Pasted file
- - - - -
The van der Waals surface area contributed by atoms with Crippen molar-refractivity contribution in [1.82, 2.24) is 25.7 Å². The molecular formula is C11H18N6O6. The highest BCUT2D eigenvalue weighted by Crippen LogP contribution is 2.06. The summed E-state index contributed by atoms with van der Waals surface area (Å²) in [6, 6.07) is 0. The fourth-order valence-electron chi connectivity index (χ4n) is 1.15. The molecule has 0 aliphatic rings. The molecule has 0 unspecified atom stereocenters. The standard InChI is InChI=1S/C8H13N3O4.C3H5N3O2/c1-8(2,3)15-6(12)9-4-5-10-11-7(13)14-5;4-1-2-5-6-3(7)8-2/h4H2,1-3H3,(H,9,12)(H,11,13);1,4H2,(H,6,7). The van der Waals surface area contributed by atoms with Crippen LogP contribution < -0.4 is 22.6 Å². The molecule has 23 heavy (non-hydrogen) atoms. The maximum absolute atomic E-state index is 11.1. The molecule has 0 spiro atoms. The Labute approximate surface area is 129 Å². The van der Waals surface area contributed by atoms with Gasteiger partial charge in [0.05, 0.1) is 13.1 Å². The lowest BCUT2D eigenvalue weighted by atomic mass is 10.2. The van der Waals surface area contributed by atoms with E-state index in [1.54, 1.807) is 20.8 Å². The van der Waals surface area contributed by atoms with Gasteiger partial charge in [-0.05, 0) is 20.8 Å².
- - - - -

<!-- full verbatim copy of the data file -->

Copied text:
The van der Waals surface area contributed by atoms with Crippen molar-refractivity contribution in [1.82, 2.24) is 25.7 Å². The molecular formula is C11H18N6O6. The highest BCUT2D eigenvalue weighted by Crippen LogP contribution is 2.06. The summed E-state index contributed by atoms with van der Waals surface area (Å²) in [6, 6.07) is 0. The fourth-order valence-electron chi connectivity index (χ4n) is 1.15. The molecule has 0 aliphatic rings. The molecule has 0 unspecified atom stereocenters. The standard InChI is InChI=1S/C8H13N3O4.C3H5N3O2/c1-8(2,3)15-6(12)9-4-5-10-11-7(13)14-5;4-1-2-5-6-3(7)8-2/h4H2,1-3H3,(H,9,12)(H,11,13);1,4H2,(H,6,7). The van der Waals surface area contributed by atoms with Crippen LogP contribution < -0.4 is 22.6 Å². The molecule has 23 heavy (non-hydrogen) atoms. The maximum absolute atomic E-state index is 11.1. The molecule has 0 spiro atoms. The Labute approximate surface area is 129 Å². The van der Waals surface area contributed by atoms with Gasteiger partial charge in [0.05, 0.1) is 13.1 Å². The lowest BCUT2D eigenvalue weighted by atomic mass is 10.2. The van der Waals surface area contributed by atoms with E-state index in [1.54, 1.807) is 20.8 Å². The van der Waals surface area contributed by atoms with Gasteiger partial charge in [-0.05, 0) is 20.8 Å².